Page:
Are you aware that many common flowers and vegetable plants can be poisonous and/or toxic to dogs and cats? Whether you’re planting a new garden or maintaining an existing one, it’s important to design it to contain pet friendly plants, as many toxic plants can have a detrimental effect quickly and with only a little bit of ingestion.
Common signs of plant poisoning are diarrhea, vomiting, weakness, and confusion. Get your pet to a veterinarian as soon as possible. Waiting too long may have a serious effect on their health and even result in death.
Common Toxic Plants for Dogs and Cats
- Daffodils – while the entire plant is poisonous, the bulb is very toxic and can cause convulsions, vomiting, and a serious drop in blood pressure.
- Tulips – again, while the entire plant is poisonous, the bulb is very toxic to your pets.
- Easter Lillies are very toxic to cats – even one leaf can make a cat very ill.
- Azaleas and rhododendrons – Ingestion can cause death to both dogs and cats.
- Tomato plants – the green leaves and plant are very poisonous to both dogs and cats. Tomatoes are a part of the nightshade family, which includes many weeds, vegetables, and ornamental plants; nightshades are toxic to both cats and dogs. Other veggies in the nightshade family include eggplant, peppers, and potatoes.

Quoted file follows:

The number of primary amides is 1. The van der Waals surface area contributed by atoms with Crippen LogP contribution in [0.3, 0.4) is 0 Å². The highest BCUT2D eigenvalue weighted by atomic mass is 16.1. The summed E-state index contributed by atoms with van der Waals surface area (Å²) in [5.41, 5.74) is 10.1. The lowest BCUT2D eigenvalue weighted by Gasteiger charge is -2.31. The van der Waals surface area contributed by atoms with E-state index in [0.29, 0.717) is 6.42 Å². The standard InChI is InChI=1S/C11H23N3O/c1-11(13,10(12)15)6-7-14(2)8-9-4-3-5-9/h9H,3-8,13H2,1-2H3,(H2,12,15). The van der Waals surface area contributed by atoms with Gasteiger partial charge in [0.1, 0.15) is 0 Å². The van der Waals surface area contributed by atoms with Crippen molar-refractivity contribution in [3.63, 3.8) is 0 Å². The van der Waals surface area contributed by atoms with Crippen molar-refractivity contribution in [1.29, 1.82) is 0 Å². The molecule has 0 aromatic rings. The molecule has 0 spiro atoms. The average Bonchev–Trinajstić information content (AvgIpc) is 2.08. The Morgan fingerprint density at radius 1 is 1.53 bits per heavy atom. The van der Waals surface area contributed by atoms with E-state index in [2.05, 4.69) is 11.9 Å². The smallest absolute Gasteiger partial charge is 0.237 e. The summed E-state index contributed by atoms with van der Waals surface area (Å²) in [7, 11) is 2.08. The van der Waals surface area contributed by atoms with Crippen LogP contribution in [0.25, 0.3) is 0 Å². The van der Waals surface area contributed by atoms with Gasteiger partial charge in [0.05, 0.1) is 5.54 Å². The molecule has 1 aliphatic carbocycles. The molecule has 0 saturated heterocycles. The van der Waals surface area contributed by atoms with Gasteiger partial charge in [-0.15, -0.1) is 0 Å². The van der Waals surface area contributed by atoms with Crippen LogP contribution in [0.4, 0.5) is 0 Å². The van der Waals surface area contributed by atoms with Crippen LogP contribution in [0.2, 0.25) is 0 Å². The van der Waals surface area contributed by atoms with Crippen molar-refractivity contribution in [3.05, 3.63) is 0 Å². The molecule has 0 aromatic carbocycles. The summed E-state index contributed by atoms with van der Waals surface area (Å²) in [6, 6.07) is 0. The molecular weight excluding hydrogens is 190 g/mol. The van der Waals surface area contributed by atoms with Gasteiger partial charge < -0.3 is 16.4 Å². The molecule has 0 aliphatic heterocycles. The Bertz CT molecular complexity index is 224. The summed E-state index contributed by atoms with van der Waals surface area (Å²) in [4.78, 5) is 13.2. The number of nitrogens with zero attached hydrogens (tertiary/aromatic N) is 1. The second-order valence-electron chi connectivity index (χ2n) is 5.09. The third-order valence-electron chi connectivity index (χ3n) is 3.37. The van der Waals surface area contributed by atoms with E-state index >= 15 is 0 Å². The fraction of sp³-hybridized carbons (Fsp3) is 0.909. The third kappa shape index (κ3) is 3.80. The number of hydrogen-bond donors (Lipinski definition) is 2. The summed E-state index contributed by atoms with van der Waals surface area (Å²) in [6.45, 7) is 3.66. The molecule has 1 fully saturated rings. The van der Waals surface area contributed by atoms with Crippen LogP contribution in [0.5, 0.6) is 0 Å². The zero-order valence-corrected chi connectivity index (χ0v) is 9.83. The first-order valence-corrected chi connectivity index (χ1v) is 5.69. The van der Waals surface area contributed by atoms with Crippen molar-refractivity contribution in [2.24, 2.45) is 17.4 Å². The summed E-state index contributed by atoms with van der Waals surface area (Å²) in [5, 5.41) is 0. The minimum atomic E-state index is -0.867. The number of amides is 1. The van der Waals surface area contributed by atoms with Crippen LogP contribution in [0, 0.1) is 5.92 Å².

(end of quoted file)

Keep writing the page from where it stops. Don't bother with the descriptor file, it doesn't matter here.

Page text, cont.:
The ASPCA has published a thorough guide to toxic and non-toxic plants to refer to when planting your garden.
When designing or assessing your garden, consider your pet’s lifestyle and capabilities. If you have a very agile dog, you may want to completely rid your yard and garden of all toxic plants. If your pet is older and cannot climb or jump high, you can plant these flowers up high, in containers. And while you may have an indoor cat, it’s important to consider that if they do get out accidentally, they are agile and often hide in plants.
Again, if you suspect that your pet has ingested a poisonous plant, or is exhibiting the common signs of toxicity, don’t wait – get them to a vet as soon as possible.